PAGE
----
The Pnong are animists. They often live in fear of the spirits, and they perform ceremonies designed to appease those same spirits. The most-feared spirits are called jaks.
Ministering to the Pnong since 2000
Far up in the northeastern corner of Cambodia, in Mondulkiri province near the Vietnam border, there are broad, sweeping, forest-covered hills with waterfalls and rivers in the deep valleys. Scattered throughout this woodland area are the Pnong people, who typically live in thatched bamboo, two-story longhouses with rounded ends. These farmers and foresters are known for taming elephants to haul trees and cargo. They practice labor-intensive slash-and-burn agriculture, following a 15- to 20-year cycle, using one site for up to five years before moving to a new location.
The Pnong are animists whose lives center around the worship of many nature spirits and the performing of ceremonies designed to appease and manipulate them.
In the mid 1950s, the Pnong people heard of Jesus and invited missionaries to come and teach them. Mission agencies were unable to answer the call at that time, and the tribe sent another request in the mid 1960s. Then regional hostilities broke out, leading up to the Vietnam War. The Ho Chi Minh Trail ran though Pnong territory, so many fled the bombings and became refugees in Vietnam, where some were finally able to learn the Gospel. Now, there are about a thousand Christians among the Pnong.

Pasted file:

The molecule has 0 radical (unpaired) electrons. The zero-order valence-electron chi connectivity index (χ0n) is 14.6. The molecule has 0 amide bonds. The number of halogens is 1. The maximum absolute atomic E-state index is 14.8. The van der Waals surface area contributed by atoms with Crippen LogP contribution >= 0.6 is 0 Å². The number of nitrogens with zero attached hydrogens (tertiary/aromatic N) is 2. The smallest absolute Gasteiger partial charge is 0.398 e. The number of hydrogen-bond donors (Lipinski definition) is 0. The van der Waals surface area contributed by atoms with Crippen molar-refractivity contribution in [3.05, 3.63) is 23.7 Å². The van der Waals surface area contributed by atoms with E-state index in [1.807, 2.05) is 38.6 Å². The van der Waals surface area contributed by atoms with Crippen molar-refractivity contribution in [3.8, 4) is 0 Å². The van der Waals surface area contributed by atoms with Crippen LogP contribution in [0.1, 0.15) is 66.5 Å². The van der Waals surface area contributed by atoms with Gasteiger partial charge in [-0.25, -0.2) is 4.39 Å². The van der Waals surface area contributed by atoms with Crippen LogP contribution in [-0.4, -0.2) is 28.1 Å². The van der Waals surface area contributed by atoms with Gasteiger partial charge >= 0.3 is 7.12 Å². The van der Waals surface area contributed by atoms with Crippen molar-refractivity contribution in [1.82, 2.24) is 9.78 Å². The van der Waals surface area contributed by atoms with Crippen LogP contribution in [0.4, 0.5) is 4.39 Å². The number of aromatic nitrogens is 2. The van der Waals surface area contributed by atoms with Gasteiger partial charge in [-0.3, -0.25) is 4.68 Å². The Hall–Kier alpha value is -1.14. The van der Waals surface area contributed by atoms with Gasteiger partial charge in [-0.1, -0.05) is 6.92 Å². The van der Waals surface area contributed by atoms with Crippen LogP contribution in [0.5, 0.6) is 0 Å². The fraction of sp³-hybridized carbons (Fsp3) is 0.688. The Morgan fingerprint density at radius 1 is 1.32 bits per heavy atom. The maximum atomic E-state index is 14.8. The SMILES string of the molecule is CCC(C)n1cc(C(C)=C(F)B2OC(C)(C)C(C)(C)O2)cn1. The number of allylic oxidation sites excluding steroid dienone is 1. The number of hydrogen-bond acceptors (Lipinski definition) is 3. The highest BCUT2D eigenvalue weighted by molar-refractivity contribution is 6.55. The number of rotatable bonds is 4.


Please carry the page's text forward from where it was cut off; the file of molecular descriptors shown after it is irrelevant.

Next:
The Pnong are usually short of food for three to five months a year between harvests. During this time, they forage in the forest, hunt, fish or gather resin to sell. Major tracts of land have been logged, sold or otherwise removed from the traditional ownership of the Bunong community, leading to a decrease in basic resources.
Until recently, the Pnong language was only spoken, not written. Many Pnong do not speak the trade language, Khmer, very well. Their ability to interact with the broader society is limited, preventing adoption of innovations and ideas from the outside. The majority of Pnong people lack math skills and are often cheated in the marketplace. Also, as outside influences encroach with alarming speed and impact, and the Pnong people are ill-equipped to adapt.
Most of all, the Pnong are grasping for stability and hope that can only be found in Christ. There is not yet a complete Pnong Bible translation, but one is underway.